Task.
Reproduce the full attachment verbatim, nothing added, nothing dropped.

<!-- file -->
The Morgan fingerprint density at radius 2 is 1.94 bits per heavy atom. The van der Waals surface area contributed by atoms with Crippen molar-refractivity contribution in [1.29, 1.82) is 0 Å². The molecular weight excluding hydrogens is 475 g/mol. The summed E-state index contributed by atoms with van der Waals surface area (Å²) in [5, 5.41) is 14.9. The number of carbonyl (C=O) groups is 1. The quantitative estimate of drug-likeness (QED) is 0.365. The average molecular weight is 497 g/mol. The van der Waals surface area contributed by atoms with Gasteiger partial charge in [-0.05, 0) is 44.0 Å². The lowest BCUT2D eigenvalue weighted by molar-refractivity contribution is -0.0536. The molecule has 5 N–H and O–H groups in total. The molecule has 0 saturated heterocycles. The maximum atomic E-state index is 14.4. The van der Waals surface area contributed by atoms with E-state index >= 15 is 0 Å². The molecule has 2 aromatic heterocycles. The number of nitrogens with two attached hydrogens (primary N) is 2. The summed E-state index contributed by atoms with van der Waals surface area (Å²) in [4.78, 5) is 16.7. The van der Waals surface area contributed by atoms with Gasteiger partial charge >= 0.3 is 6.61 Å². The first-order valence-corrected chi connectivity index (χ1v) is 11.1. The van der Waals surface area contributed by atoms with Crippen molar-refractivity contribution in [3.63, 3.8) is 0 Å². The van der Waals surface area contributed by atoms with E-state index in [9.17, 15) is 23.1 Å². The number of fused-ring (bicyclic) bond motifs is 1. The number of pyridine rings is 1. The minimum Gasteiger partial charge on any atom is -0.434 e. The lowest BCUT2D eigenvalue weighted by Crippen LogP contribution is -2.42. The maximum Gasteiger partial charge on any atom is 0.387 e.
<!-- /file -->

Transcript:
The Morgan fingerprint density at radius 2 is 1.94 bits per heavy atom. The van der Waals surface area contributed by atoms with Crippen molar-refractivity contribution in [1.29, 1.82) is 0 Å². The molecular weight excluding hydrogens is 475 g/mol. The summed E-state index contributed by atoms with van der Waals surface area (Å²) in [5, 5.41) is 14.9. The number of carbonyl (C=O) groups is 1. The quantitative estimate of drug-likeness (QED) is 0.365. The average molecular weight is 497 g/mol. The van der Waals surface area contributed by atoms with Gasteiger partial charge in [-0.05, 0) is 44.0 Å². The lowest BCUT2D eigenvalue weighted by molar-refractivity contribution is -0.0536. The molecule has 5 N–H and O–H groups in total. The molecule has 0 saturated heterocycles. The maximum atomic E-state index is 14.4. The van der Waals surface area contributed by atoms with E-state index >= 15 is 0 Å². The molecule has 2 aromatic heterocycles. The number of nitrogens with two attached hydrogens (primary N) is 2. The summed E-state index contributed by atoms with van der Waals surface area (Å²) in [4.78, 5) is 16.7. The van der Waals surface area contributed by atoms with Gasteiger partial charge >= 0.3 is 6.61 Å². The first-order valence-corrected chi connectivity index (χ1v) is 11.1. The van der Waals surface area contributed by atoms with Crippen molar-refractivity contribution in [3.63, 3.8) is 0 Å². The van der Waals surface area contributed by atoms with E-state index in [9.17, 15) is 23.1 Å². The number of fused-ring (bicyclic) bond motifs is 1. The number of pyridine rings is 1. The minimum Gasteiger partial charge on any atom is -0.434 e. The lowest BCUT2D eigenvalue weighted by Crippen LogP contribution is -2.42. The maximum Gasteiger partial charge on any atom is 0.387 e.